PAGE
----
Critical Success Factors of Circular Economy – III. Critical Mass (Curbside collection & Deposit Refund System)

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In the linear economy, the industry focused mainly on the consumer’s buying behavior, but the business models in the perspective of Circular Economy depend heavily on the consumer post-consumption behavior.

Critical mass is, theoretically speaking, a “demand side” phenomenon and derives from a “consumer buying behavior“: people buy something because other people buy the same (or are expected to buy the same).

This is not mindless behavior, but self-serving, to the extent that there are benefits that come from having the same product or service as other consumers. Such benefits will arise when there are strongly installed base effects, host-complement effects, a high cost to time ratio to try the product and high durability.

Over time, some of the requirements of the Circular Economy Directive will definitely impact the consumer’s behavior versus products and services. This includes the behavior related to buying a product, as well as the post-consumption behavior regarding the packaging waste.

If a market has one or more of these characteristics, consumers tend to be increasingly risk averse and ground their decisions (regarding products or services) on what other consumers have done previously.

Let’s extend and analyze the critical mass phenomenon on post-consumption behaviorrelated to packaging waste collection: people do separate collection because other people do the same (or are expected to do the same).

To understand the role and the importance of critical mass for packaging waste collection, it would be useful to analyze the current packaging waste collection models.

The most used packaging waste collection model is curbside collection. The model addresses all type of packaging waste (glass, metal, paper, plastic).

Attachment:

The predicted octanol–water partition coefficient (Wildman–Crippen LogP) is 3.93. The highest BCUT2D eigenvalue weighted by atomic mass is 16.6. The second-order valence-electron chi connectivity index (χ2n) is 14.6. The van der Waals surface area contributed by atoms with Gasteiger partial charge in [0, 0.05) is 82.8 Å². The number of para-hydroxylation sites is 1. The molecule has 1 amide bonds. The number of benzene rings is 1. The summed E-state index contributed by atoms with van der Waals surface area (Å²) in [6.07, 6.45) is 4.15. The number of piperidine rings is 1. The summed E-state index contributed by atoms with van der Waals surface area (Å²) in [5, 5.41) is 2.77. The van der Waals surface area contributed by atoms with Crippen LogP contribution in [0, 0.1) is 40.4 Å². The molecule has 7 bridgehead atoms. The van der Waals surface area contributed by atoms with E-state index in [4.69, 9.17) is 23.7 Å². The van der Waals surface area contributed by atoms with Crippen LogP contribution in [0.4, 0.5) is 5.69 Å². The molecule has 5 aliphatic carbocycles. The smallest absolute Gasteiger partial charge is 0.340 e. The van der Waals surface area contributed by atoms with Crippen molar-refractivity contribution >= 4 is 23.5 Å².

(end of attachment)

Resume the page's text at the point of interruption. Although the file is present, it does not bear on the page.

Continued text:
Curbside collection as a business model was design “to solve a market problem” (“market pull”) based on consumer insight. The main driver for curbside collection was “consumer convenience” and the critical mass was generated by a strongly installed base-effect.  

Despite the model long existence and Pay as You Throw (PAYT) programs, the lack of technology adjustments and stagnant operational performance, makes curbside collection to seems overcame by some of the Circular Economy requirements (e.g. 90% recycling target for PET).

In some countries, the curbside collection model coexists with another packaging waste collection model: Deposit Refund System (DRS) for PET, aluminum and glass containers.

Deposit Refund System (DRS) as a business model was design starting from innovation (“technology push”) and was trying to develop an attractive value proposition and fulfil a “need” over time.

The main driver of the model was “incentives for consumers”. If they bring back to shops (or depots) the packaging containers (PET, aluminum and glass) they can receive an incentive or they can recover the deposit value they paid on the purchase of the product.

Despite high technology incorporated, some of the model characteristics (high operational costs, labeling requirements, etc.) and lack of enforcement did not create opportunities for a global development.

Today, however, the Deposit Refund System pivots its “customer target” to national authorities, coming up with a very attractive value proposition: “based on the current performance, only DRS can reach some of the recycling objectives established by the Circular Economy Directive for 2025 – 2030″. Generally, a true statement.

It is well known that, for a critical mass market, early success breeds further success and early failure will breed further failure as customer sentiment switches increasingly to the “early winners”. Considering the current installed base effect of curbside collection, it will be extremely interesting to analyze:

  •  How market will react (including supply chain reconfiguration) and how post-consumption behavior will change when a DRS model will be implemented?
  • How will coexist both models and how will packaging solutions evolve?

Fort both models, the critical mass point will be where “enough” success has been reached by the model to become self-sustaining.

  • How will both models secure a critical mass point (which value, at what costs and in what period of time)
  • The national authorities’ intervention (mandatory provisions) will be enough to secure a self-sustaining situation, generating critical mass for both models?

In the context of today population mobility, reaching a critical mass for packaging waste collection models is very important. However, to understand how robust this outcome is, one needs to know how critical mass was reached. Obtaining this information from complex data analysis is the only way.

Therefore, another critical success factor of Circular Economy will be considered: digital transformation.

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